When her latest film Man From Reno won the top prize at the 2014 Los Angeles Film Festival this summer, Ayako Fujitani was initially confused. “Dave [Boyle, the director,] told me, ‘We won!’ and I said, ‘For what?’” she remembers. She laughs. “I had forgotten it was a competition! The project had come such a long way from the [initial] Kickstarter [fundraising campaign]. We had such a tough time even finishing the movie, and we were super happy to even get in the L.A. Film Festival. So when we won, we were super shocked and surprised, in a good way.”

This is the second time the hapa actress (born to Japanese aikido master Miyako Fujitani and American action star Steven Seagal) has worked with Boyle, the first experience being in his 2012 black- and-white indie romance Daylight Savings, in which she had a supporting role as Goh Nakamura’s ex- girlfriend. After that wrapped, Boyle was working on a crime film that started out as a pair of simultaneous mystery stories with vastly different protagonists, a Japanese writer and an elderly sheriff. The sheriff character, who’d eventually be played by Pepe Serna, came from an unproduced screenplay Boyle had written previously, but the Japanese writer Aki was a new addition and written with Fujitani in mind.

I think she has a unique cerebral soulfulness about her that was perfect for the part of Aki,” says Boyle. “While the sheriff’s storyline is more of a traditional police procedural, Aki’s is a bit more emotional and character driven. She is the classic amateur sleuth, but she has secrets of her own that make her darker than your average heroine.”

Aki is a very successful Japanese mystery novel writer who’s not happy about her success for some reason,” explains Fujitani of her bilingual character. “She runs away from her book tour to San Francisco — and runs into a real mystery.”

During post-screening Q&As during the film’s festival run, Fujitani remembers Boyle joking that after she got involved, the Aki character suddenly became super dark. “Before, the character didn’t feel too much regret or sadness,” says Fujitani. “But if she was happy, no one would really care about what she goes through.”

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[Once] we realized how game Ayako would be to push the character further and further into the darkness, she made all three of us [Boyle and co-writers Joel Clark and Michael Lerman] braver as writers to make the character rougher around the edges. Her fearlessness gave us confidence,” says Boyle.

Though Fujitani wouldn’t describe herself as the type of actress who practices method acting, it was difficult for her to get Aki out of her head. Part of the reason was because they shot many of the film’s foreboding scenes in a hotel room in San Francisco, which was right next door to the actual hotel room where Fujitani stayed during the weeks they were filming in the city. “When you’re basically on the set in the same hotel room the whole time, it’s almost impossible to forget the character,” she says. “It helped my acting a lot, to get into the maze of this world, but I felt like I had no way out.” She laughs.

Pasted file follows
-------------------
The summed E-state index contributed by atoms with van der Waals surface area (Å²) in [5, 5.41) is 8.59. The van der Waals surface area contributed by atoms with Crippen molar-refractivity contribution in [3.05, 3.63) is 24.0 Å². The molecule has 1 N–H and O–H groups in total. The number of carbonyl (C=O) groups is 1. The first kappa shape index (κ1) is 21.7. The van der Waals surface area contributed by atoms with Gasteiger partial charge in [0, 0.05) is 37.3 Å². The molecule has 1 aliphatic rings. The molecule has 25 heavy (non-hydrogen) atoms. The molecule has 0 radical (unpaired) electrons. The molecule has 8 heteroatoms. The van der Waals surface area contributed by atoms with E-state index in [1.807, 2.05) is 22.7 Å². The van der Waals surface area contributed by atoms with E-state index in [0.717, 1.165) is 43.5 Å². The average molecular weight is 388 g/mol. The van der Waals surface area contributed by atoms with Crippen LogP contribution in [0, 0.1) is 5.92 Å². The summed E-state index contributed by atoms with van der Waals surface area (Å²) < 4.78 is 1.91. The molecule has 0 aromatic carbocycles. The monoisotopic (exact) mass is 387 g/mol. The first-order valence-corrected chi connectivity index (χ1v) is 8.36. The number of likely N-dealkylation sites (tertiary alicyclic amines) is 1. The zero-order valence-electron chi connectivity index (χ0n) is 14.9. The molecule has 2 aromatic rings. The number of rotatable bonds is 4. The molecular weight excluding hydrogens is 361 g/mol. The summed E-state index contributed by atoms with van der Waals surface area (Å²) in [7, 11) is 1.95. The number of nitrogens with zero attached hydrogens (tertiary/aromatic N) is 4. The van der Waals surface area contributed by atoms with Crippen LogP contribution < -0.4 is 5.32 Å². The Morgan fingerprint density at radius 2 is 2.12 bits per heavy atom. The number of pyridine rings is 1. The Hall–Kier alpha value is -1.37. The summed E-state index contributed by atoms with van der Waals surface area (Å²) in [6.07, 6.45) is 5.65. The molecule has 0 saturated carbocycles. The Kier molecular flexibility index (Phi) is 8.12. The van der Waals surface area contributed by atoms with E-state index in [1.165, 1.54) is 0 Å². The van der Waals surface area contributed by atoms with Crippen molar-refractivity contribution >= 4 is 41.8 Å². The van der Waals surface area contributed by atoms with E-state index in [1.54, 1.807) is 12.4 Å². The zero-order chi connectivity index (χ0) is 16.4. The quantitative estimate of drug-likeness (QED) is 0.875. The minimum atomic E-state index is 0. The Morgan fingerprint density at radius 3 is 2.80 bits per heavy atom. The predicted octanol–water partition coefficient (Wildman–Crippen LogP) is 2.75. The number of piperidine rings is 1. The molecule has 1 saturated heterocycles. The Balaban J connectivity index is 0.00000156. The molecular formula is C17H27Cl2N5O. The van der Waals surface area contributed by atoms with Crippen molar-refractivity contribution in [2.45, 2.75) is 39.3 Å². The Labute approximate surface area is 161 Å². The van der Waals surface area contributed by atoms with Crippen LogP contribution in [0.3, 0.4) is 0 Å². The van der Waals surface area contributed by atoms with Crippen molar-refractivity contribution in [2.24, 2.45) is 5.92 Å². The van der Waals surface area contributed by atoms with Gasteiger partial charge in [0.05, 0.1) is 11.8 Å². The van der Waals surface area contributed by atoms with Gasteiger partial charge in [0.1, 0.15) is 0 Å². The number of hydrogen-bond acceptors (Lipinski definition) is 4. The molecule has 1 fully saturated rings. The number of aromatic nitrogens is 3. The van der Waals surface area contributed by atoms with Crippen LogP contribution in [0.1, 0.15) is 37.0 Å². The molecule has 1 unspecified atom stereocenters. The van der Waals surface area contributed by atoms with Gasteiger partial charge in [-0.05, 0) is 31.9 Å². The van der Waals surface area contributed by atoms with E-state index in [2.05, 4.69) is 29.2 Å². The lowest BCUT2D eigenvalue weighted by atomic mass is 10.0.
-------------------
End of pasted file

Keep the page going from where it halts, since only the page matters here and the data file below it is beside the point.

So after I finished the movie, it was like, I need to go to Hawaii or something!”

A relaxing vacation wasn’t in the cards, however, because Fujitani, also a filmmaker herself, has been working on numerous projects that take her back and forth between the U.S., Japan and Korea. Her short film The Doors, shot entirely on an iPhone 5 without any special lenses, recently played at the Asian Film Festival of Dallas. (It was originally made for the Olleh International Smartphone Film Festival in South Korea.) She also co-wrote a four-episode short film series, A Rose Reborn, a collaboration between acclaimed Korean director Park Chan-wook and the Italian fashion house Ermenegildo Zegna, which stars Daniel Wu and Jack Huston. She is currently developing another Korean short film, a dark comedy that follows a nervous, picky, routine-driven businessman.

She’s very confident and has a great eye and ear for unusual characters and interesting dialogue,” says Boyle of Fujitani’s work as a writer and director. In fact, he often relied on Fujitani’s instincts when it came to the Japanese-language scenes in Man from Reno, which also stars actors Kazuki Kitamura, Yasuyo Shiba, Hiroshi Watanabe and Tetsuo Kuramochi. “We worked with a lot of great translators during the scriptwriting process to make sure the Japanese version would be up to snuff, but a couple of days before we started shooting, Ayako and I did a last brush up that did amazing things for the movie,” says Boyle. “Having her ear at our disposal was huge.”

Man from Reno, which has also won awards at the San Diego Asian Film Festival and Wichita’s Tallgrass International Film Festival, has a theatrical release planned for next spring. Next up, Fujitani is off to shoot a film with Japanese director Takashi Miike, known for bloody cult films such as Ichi the Killer, Audition and 13 Assassins. “After I had been in Korea for a while, I visited Japan, and as soon as I arrived and turned on my Japanese cell phone — which is never on when I’m in another country — I get a call from Miike’s producer,” says Fujitani of the role she seemed fated to get. A fan of Miike’s work, Fujitani said yes before she even read the script. She plays a nurse in a medical drama about doctors from Nagasaki, Japan, going to Kenya. “This is a departure for him,” she says. “It is definitely not one of the horror, crazy-in-a-good-way films that Miike is known for.”

 

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Japan’s 30 best travel destinations, as chosen by overseas visitors

 

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RocketNews 24: